I read today in the blog Raptor Politics that there is an apparently legal strategy being used by estates in Lancashire’s Forest of Bowland and elsewhere ‘to deter raptors from returning to nest at traditional breeding territories, particularly at ground nesting sites.’ The methods described in the article are strategically placing the following near traditional nesting sites:
- grit feeder trays filled with medicated grit used to treat worm infestations in red grouse
- tunnel traps deployed to kill pest species (note I changed the term in the article from ‘vermin’ to ‘pest species’. I detest the term ‘vermin’ referring to mammals or birds.)
- using gas guns to frighten off hen harriers from moorland as pairs or raptors were prospecting for a nesting sites.
The allegation in relation to the first two methods is that gamekeepers are regularly visiting the grit trays and tunnel traps, and in so doing are disturbing the birds and making them move on before they start to nest. Whether or not these visits are being made with regularity, grit trays hardly need topped up daily, and there is no legal requirement to check tunnel traps daily provided they are set as per the Spring Traps Approval Orders, in other words set in an artificial or natural tunnel, the entrance (or entrances) of which are large enough only to allow access to the species against which the trap is permitted to be used. In the case of the most regularly-used trap – a Mk IV or No. 4 – this is a grey squirrel, and in the case of the stronger but lesser-used trap – Mk VI or No 6, a mink. While that is the legal position, I accept that some keepers do like to check their tunnel traps on a daily basis.
There are some issues to consider before an offence is shown to be committed:
- Is the bird at issue a bird listed under Schedule 1 Wildlife and Countryside Act 1981 (WCA)? The birds to which the article relates are most likely to be hen harriers or peregrines, both Schedule 1 birds.
- If so, has it started to nest? In the case of a harrier, this would be as soon as it sets down the first heather twig on its chosen nesting place. In the case of a peregrine I suspect this would be as soon as it begins to prepare its scrape. However very little in wildlife law is easily proved, none more so than proving the first steps of a nesting attempt. In Scotland, in relation to the hen harrier (but not the peregrine) it is protected at all times under Schedule 1 A of the WCA (birds that may not be intentionally or recklessly harassed at any time), as is the white-tailed eagle, golden eagle and red kite. ‘Harassed’, of course, is a slightly stronger term to that of ‘disturbed’.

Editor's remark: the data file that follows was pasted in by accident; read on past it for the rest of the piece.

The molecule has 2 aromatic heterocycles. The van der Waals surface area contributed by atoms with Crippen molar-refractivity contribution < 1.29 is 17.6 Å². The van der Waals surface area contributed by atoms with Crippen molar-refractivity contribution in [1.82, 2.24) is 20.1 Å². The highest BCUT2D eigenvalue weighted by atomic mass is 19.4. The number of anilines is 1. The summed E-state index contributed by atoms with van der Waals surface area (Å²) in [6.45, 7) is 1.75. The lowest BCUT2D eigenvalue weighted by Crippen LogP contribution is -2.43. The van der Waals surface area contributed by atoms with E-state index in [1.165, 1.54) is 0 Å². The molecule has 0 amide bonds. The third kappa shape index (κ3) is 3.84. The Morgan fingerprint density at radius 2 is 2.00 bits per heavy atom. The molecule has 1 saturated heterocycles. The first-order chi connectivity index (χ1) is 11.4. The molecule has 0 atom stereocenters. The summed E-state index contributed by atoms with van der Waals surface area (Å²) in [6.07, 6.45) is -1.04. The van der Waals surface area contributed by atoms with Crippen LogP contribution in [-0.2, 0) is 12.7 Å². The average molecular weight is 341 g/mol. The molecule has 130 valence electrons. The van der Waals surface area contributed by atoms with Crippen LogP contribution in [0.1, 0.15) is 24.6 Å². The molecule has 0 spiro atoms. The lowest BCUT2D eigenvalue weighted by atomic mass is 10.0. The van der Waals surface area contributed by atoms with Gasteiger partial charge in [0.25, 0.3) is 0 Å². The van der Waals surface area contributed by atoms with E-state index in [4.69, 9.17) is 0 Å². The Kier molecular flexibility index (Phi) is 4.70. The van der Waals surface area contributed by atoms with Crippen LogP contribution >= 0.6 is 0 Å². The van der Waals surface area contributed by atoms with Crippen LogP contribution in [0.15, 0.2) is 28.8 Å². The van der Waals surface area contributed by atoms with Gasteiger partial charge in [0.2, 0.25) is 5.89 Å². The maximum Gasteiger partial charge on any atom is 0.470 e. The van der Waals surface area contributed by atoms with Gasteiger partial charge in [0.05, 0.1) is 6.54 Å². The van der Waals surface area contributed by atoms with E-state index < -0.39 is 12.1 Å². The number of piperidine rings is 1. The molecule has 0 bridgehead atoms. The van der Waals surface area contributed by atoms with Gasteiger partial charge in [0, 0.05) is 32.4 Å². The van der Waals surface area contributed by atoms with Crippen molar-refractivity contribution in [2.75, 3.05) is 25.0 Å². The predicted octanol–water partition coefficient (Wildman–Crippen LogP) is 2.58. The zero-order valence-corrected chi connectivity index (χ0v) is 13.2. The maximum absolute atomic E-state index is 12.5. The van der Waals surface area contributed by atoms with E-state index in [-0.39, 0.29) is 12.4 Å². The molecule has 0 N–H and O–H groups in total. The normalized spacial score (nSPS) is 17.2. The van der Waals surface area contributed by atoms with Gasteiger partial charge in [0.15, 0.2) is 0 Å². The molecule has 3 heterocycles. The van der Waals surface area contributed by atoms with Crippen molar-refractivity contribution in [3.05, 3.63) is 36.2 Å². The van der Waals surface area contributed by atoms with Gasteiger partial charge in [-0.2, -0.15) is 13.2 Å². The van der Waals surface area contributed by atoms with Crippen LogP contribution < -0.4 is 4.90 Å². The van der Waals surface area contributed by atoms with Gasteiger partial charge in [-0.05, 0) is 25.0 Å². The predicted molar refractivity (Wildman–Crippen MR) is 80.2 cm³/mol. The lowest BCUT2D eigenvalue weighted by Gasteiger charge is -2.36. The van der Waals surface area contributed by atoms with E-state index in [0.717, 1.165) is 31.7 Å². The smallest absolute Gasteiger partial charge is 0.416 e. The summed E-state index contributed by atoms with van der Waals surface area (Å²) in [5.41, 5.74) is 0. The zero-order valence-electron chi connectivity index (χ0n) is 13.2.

- Other than the Schedule 1A listed birds in Scotland, if the bird has not started to nest no offence has been committed.
- If the bird is Schedule 1 and has started to nest then it has to be proved that the action taken did disturb the bird and that it was carried out recklessly or intentionally.
To help in proving the last bullet point I would suggest that whoever is aware of (or suspects) any of the strategies above should make contact with their wildlife crime officer at the earliest opportunity. If the Schedule 1 bird has indeed started to nest then the police officer can make contact with the gamekeeper(s) (and the landowner, bearing in mind to knowingly cause or permit the offence), advise them of the presence and the state of the nest and that visits to grit boxes, traps or the use of gas guns could make them liable to being charged under the WCA. If this is not done it is unlikely there can be evidence led that any offence was carried out recklessly or intentionally. (And don’t jump down my throat about giving away the location of the nest to the keeper. A keeper is on the hill every day and, unless driving about with his eyes closed, will be already well aware of the location.)
In England and Wales, in relation to the much more limited use of the term ‘recklessly’ within the WCA, the absence of Schedules A1 and 1A, and the absence of vicarious liability, this legislation urgently needs to be brought in line with the law as it is in Scotland. I know this is an extremely difficult task with the present UK government but it is one of the first of several routes that could begin to address the problem.